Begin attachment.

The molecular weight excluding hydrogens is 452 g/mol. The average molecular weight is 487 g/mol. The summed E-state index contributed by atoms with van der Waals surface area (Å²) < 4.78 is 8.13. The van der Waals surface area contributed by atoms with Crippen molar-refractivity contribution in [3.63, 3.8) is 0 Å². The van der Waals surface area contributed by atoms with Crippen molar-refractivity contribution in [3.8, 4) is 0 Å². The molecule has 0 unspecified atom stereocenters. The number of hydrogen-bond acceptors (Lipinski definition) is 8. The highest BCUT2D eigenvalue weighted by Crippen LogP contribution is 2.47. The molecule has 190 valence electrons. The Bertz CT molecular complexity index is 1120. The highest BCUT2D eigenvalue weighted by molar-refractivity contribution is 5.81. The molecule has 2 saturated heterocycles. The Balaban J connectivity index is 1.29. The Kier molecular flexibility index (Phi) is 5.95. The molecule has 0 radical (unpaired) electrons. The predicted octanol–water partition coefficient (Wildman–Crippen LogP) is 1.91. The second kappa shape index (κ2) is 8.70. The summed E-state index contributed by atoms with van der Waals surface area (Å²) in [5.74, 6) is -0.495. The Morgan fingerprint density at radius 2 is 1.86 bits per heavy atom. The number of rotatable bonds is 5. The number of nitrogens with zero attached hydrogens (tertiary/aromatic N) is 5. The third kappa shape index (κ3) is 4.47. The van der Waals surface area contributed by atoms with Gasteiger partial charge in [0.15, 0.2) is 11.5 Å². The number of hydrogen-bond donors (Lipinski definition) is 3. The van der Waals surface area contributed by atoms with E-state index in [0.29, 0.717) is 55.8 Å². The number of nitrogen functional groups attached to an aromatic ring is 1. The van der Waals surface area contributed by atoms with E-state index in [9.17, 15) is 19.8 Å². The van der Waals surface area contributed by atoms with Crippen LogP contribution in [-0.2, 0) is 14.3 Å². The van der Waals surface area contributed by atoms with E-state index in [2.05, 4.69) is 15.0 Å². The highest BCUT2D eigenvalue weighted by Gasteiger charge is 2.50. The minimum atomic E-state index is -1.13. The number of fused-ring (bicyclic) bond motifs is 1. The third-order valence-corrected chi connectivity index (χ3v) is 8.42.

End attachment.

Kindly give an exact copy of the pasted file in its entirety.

The molecular weight excluding hydrogens is 452 g/mol. The average molecular weight is 487 g/mol. The summed E-state index contributed by atoms with van der Waals surface area (Å²) < 4.78 is 8.13. The van der Waals surface area contributed by atoms with Crippen molar-refractivity contribution in [3.63, 3.8) is 0 Å². The van der Waals surface area contributed by atoms with Crippen molar-refractivity contribution in [3.8, 4) is 0 Å². The molecule has 0 unspecified atom stereocenters. The number of hydrogen-bond acceptors (Lipinski definition) is 8. The highest BCUT2D eigenvalue weighted by Crippen LogP contribution is 2.47. The molecule has 190 valence electrons. The Bertz CT molecular complexity index is 1120. The highest BCUT2D eigenvalue weighted by molar-refractivity contribution is 5.81. The molecule has 2 saturated heterocycles. The Balaban J connectivity index is 1.29. The Kier molecular flexibility index (Phi) is 5.95. The molecule has 0 radical (unpaired) electrons. The predicted octanol–water partition coefficient (Wildman–Crippen LogP) is 1.91. The second kappa shape index (κ2) is 8.70. The summed E-state index contributed by atoms with van der Waals surface area (Å²) in [5.74, 6) is -0.495. The Morgan fingerprint density at radius 2 is 1.86 bits per heavy atom. The number of rotatable bonds is 5. The number of nitrogens with zero attached hydrogens (tertiary/aromatic N) is 5. The third kappa shape index (κ3) is 4.47. The van der Waals surface area contributed by atoms with Gasteiger partial charge in [0.15, 0.2) is 11.5 Å². The number of hydrogen-bond donors (Lipinski definition) is 3. The van der Waals surface area contributed by atoms with E-state index in [0.29, 0.717) is 55.8 Å². The number of nitrogen functional groups attached to an aromatic ring is 1. The van der Waals surface area contributed by atoms with E-state index in [9.17, 15) is 19.8 Å². The van der Waals surface area contributed by atoms with Crippen LogP contribution in [-0.2, 0) is 14.3 Å². The van der Waals surface area contributed by atoms with E-state index in [2.05, 4.69) is 15.0 Å². The highest BCUT2D eigenvalue weighted by Gasteiger charge is 2.50. The minimum atomic E-state index is -1.13. The number of fused-ring (bicyclic) bond motifs is 1. The third-order valence-corrected chi connectivity index (χ3v) is 8.42.